BIOS Rootkit Attacks: What’s the Real Risk?

As I’ve written in previous articles, the frequency of malicious rootkit installations is increasing.  Now it seems that even the BIOS is a potential target.  John Heasman, principle security consultant for Next-Generation Security Software, announced this week that a collection of functions known as the Advanced Configuration and Power Interface (ACPI) could be used to deposit a rootkit in the BIOS in flash memory.  This is rather easy to do, said Heasman, because the ACPI has a high level programming language that’s easy to learn and easy to use.

When I read this story, which was covered on almost every security web site, I was initially concerned.  Who wouldn’t be?  The BIOS is the most fundmental layer of functionality in any PC.  But the more I thought about it, the more I wondered about how much risk a BIOS rootkit actually presents to a business network.  After some research, I concluded that the risk is very low for businesses that take normal precautions.

In this article, we’ll look at rootkit technology, how engineers or programmers flash the BIOS, the typical safeguards protecting BIOS access, and what you can do to protect your business from BIOS rootkit issues.

Rootkits appeared about 10 years ago.  Their initial purpose was to provide “back doors” into applications and systems, bypassing the normal security safeguards.  Many rootkits were installed by developers who wanted quick access to system internals, especially if the standard access methods failed.  But the one defining characteristic of rootkits was stealth.  They were invisible to users, system administrators, and to most malware detection tools.

Over the years, rootkit development and use took two paths.  The first path led to ethical uses.  Again, providing back door system management functionality as well as the ability to collect information for forensic or administrative purposes.  The second path led to malicious activities designed to surreptitiously acquire information with criminal intent.  Today’s rootkits can perform many functions, including

  1. keystroke logging
  2. interception of system calls, resulting in system behavior modified to suit the needs of the rootkit owner
  3. remote control of a system

Malicious rootkits are typically installed by exploiting a software vulnerability, either in the operating system or an application.  Although there was one well known successful application of rootkit technology to BIOS firmware in 1999 (CIH), rootkit infections of BIOS implementations have been largely ignored by the hacking community.  But with stronger system safeguards, attackers are looking for other avenues of entry into your computers.

So how can an attacker gain access to PC, server, and peripheral BIOS firmware? One way a to install a rootkit in BIOS firmware is through a user-initiated firmware upgrade.  Firmware upgrades are often necessary to correct problems with hardware operation or to add additional functionality.  In this scenario, the point of greatest vulnerability is retrieving the new firmware file.  It should be downloaded from the hardware vendor site or obtained from a reputable local hardware vendor.  This is the point at which it’s most probable that an infection will occur.  As with the CIH attack, the firmware may already contain a rootkit.  This is why it’s important to get it from a well-known and secure source.The other way infected firmware can be loaded into your hardware is through the actions of an attacker.  This normally requires physical access to the system to be compromised.  Why?  Because most hardware components are protected against changes to BIOS firmware with a jumper or a password.In the case of a jumper, the attacker would have to physically move the jumper to enable firmware flashing.  With most hardware, this requires not only physical access to the device, but also the opportunity for partial disassembly of the system in which the device is installed.  Standard physical controls should be sufficient to prevent this type of access.The effectiveness of firmware password safeguards depends on how you manage both administrative and physical processes.  If your engineers changed the password, the attacker may have to execute a series of steps to reset the BIOS security configuration to factory defaults.  This requires the same kind of access as that described for jumper manipulation.  However, once the factory defaults are restored, vendor passwords are easily obtained.  Again, standard physical access safeguards should be sufficient to prevent this type of access – especially if your engineers change the firmware password as part of all hardware installations.There are other ways to compromise the BIOS.  For example, overloading keyboard buffers is often one attack method that works on older systems.  And BIOS password cracking software exists and is available for download from the Internet.  But physical access is still necessary in many cases to enable firmware changes.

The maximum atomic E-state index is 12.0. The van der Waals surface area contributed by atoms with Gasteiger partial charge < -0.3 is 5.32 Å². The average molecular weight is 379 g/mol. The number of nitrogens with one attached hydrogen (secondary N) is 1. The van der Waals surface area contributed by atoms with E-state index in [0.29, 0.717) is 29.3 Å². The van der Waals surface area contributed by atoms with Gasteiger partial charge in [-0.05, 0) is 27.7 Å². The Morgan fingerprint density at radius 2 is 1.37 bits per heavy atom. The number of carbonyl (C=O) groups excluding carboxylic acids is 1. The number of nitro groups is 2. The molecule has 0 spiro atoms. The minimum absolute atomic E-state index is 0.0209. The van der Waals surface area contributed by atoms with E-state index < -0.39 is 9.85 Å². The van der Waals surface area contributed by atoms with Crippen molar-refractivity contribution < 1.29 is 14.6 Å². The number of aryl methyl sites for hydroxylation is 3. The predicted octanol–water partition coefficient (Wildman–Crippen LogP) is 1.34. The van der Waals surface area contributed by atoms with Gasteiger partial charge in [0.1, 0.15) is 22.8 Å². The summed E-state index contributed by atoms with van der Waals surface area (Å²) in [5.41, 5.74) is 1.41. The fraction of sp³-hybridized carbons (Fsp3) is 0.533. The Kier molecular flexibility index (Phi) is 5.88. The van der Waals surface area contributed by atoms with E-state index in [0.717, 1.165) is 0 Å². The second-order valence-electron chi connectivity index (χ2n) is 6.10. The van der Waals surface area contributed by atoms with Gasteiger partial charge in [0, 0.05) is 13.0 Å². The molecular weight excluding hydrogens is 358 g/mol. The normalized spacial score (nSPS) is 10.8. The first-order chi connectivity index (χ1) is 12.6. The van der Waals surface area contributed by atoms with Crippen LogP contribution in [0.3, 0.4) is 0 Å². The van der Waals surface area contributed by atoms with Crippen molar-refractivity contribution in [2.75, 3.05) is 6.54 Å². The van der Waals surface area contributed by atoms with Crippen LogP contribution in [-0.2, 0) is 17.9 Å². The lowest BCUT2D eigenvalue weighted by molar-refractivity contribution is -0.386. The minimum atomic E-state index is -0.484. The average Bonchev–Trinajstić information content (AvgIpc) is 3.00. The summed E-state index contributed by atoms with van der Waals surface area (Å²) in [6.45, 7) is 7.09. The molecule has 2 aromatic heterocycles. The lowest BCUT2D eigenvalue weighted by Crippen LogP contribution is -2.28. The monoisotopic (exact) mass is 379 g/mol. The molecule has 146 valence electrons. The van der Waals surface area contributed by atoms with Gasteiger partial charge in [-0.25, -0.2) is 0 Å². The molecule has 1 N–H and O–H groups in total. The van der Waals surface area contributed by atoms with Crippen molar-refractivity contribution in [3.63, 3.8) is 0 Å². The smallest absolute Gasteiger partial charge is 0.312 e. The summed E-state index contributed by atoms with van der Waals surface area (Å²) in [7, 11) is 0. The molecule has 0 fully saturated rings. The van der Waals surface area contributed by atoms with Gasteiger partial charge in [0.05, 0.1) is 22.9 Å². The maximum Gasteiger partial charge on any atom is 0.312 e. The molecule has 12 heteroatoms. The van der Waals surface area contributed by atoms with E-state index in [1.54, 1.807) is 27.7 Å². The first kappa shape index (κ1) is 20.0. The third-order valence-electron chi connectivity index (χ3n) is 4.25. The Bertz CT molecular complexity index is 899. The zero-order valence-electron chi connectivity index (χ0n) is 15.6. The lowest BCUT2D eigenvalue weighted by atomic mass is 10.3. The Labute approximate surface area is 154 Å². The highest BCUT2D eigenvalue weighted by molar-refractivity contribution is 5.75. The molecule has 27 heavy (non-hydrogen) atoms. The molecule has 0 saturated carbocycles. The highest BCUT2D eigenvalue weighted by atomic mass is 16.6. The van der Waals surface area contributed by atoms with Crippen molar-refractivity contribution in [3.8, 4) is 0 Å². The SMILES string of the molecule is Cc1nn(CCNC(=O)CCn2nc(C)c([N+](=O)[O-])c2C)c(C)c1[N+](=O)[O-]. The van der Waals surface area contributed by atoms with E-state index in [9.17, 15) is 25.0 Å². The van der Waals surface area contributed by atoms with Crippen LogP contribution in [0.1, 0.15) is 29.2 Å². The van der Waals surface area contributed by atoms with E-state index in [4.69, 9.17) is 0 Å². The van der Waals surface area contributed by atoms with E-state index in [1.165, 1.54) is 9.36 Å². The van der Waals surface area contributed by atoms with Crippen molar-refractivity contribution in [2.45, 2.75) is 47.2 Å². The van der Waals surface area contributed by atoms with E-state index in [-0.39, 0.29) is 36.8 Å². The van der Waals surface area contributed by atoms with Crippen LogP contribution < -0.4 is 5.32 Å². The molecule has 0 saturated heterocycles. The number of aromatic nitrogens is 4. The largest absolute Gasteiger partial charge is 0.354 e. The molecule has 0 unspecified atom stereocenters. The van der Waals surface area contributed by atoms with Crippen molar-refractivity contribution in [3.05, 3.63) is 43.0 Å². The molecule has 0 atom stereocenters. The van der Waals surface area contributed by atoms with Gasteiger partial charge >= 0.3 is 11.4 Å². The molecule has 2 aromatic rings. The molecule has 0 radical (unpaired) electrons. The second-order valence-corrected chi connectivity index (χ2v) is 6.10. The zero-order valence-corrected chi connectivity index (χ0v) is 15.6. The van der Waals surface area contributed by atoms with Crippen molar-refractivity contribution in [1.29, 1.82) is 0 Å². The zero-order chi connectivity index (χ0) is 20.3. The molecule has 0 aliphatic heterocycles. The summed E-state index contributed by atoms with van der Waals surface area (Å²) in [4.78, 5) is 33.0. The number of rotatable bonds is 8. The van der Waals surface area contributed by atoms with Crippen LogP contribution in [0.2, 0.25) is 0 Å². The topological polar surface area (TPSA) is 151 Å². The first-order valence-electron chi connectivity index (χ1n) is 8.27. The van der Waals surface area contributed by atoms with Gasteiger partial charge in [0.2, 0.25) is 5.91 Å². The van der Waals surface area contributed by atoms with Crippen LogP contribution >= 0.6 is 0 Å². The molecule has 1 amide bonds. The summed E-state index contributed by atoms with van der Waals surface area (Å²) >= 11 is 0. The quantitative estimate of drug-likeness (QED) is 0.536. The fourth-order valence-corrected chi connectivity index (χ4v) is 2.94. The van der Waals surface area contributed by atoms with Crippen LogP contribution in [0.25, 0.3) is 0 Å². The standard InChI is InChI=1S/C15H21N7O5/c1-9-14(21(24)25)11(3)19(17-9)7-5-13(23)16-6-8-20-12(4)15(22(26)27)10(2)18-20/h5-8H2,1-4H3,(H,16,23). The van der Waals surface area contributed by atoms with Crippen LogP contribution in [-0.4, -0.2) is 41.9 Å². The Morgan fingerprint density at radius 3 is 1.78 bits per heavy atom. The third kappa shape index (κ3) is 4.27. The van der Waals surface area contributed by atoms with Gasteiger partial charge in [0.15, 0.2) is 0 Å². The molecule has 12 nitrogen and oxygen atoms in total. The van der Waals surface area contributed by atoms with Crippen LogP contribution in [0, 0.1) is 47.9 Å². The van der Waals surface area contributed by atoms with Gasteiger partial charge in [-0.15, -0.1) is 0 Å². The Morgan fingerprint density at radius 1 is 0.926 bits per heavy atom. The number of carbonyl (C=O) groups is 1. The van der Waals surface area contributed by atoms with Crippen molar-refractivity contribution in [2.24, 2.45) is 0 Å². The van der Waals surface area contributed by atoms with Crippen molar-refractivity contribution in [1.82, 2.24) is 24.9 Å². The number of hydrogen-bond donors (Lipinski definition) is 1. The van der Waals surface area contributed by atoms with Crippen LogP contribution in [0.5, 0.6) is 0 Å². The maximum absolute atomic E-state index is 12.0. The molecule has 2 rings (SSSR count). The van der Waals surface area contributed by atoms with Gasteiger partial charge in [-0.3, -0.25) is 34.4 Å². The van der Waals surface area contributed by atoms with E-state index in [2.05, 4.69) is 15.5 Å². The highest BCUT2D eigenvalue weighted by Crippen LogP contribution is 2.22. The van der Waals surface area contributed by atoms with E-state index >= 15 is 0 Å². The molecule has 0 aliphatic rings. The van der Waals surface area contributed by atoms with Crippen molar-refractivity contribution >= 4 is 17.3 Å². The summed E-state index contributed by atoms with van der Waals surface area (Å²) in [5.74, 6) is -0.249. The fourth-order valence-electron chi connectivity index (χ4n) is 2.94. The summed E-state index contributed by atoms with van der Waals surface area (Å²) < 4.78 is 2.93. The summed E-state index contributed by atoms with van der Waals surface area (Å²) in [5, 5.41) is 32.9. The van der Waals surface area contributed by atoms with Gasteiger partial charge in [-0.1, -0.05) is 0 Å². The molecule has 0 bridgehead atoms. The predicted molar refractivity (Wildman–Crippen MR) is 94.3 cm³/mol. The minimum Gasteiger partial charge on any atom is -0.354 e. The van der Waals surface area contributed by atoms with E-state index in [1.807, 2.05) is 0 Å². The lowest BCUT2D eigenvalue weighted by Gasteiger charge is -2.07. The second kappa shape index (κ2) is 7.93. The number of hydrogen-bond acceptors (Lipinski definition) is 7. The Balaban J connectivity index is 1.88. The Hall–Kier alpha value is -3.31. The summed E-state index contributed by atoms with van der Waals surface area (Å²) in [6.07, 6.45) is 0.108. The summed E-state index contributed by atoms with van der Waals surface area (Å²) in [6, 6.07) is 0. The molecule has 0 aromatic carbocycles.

Although firmware rootkit attacks should be considered when reviewing the effectiveness of your security program, I don’t believe you have to declare a state of emergency because of this week’s announcement.  A business that follows security best practices should be adequately protected from the kinds of access necessary to effect a firmware rootkit infection.  Probably the most important point to take away from reading this article is how critical it is for your engineers to be aware of the potential risks related to obtaining clean firmware.  Awareness is your first line of defense against BIOS rootkit attacks.

Author: Tom Olzak 

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